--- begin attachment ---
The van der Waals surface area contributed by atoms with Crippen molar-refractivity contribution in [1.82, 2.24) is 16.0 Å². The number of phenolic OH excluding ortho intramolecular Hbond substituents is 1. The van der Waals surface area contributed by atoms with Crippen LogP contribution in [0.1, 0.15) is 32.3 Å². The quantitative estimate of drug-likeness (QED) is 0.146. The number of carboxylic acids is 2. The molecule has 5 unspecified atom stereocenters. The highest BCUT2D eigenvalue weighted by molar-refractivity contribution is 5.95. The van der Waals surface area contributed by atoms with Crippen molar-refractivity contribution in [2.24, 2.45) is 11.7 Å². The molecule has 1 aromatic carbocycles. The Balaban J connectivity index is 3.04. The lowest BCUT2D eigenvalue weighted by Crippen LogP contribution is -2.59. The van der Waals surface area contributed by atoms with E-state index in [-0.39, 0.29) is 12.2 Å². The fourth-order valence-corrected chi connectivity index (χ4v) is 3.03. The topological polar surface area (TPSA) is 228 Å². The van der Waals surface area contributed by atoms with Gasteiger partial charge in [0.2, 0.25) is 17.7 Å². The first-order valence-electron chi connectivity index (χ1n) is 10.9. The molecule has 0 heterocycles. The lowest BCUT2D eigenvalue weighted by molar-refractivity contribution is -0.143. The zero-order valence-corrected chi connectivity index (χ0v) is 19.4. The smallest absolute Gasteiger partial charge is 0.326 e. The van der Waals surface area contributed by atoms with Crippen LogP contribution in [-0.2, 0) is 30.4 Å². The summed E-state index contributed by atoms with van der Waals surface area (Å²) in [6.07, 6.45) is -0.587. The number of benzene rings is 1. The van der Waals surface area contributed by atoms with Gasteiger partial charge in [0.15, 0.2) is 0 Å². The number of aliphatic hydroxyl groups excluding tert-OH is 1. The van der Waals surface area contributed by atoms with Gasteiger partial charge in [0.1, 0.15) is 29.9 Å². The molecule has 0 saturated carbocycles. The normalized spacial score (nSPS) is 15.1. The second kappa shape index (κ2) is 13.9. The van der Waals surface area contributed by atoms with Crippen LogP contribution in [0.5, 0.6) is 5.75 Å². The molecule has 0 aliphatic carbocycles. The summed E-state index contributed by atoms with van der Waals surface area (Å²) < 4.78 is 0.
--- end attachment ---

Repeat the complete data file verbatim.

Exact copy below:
The van der Waals surface area contributed by atoms with Crippen molar-refractivity contribution in [1.82, 2.24) is 16.0 Å². The number of phenolic OH excluding ortho intramolecular Hbond substituents is 1. The van der Waals surface area contributed by atoms with Crippen LogP contribution in [0.1, 0.15) is 32.3 Å². The quantitative estimate of drug-likeness (QED) is 0.146. The number of carboxylic acids is 2. The molecule has 5 unspecified atom stereocenters. The highest BCUT2D eigenvalue weighted by molar-refractivity contribution is 5.95. The van der Waals surface area contributed by atoms with Crippen molar-refractivity contribution in [2.24, 2.45) is 11.7 Å². The molecule has 1 aromatic carbocycles. The Balaban J connectivity index is 3.04. The lowest BCUT2D eigenvalue weighted by Crippen LogP contribution is -2.59. The van der Waals surface area contributed by atoms with E-state index in [-0.39, 0.29) is 12.2 Å². The fourth-order valence-corrected chi connectivity index (χ4v) is 3.03. The topological polar surface area (TPSA) is 228 Å². The van der Waals surface area contributed by atoms with Gasteiger partial charge in [0.2, 0.25) is 17.7 Å². The first-order valence-electron chi connectivity index (χ1n) is 10.9. The molecule has 0 heterocycles. The lowest BCUT2D eigenvalue weighted by molar-refractivity contribution is -0.143. The zero-order valence-corrected chi connectivity index (χ0v) is 19.4. The smallest absolute Gasteiger partial charge is 0.326 e. The van der Waals surface area contributed by atoms with Crippen LogP contribution in [-0.2, 0) is 30.4 Å². The summed E-state index contributed by atoms with van der Waals surface area (Å²) in [6.07, 6.45) is -0.587. The number of benzene rings is 1. The van der Waals surface area contributed by atoms with Gasteiger partial charge in [0.15, 0.2) is 0 Å². The number of aliphatic hydroxyl groups excluding tert-OH is 1. The van der Waals surface area contributed by atoms with Gasteiger partial charge in [0.1, 0.15) is 29.9 Å². The molecule has 0 saturated carbocycles. The normalized spacial score (nSPS) is 15.1. The second kappa shape index (κ2) is 13.9. The van der Waals surface area contributed by atoms with Crippen LogP contribution in [0.5, 0.6) is 5.75 Å². The molecule has 0 aliphatic carbocycles. The summed E-state index contributed by atoms with van der Waals surface area (Å²) < 4.78 is 0.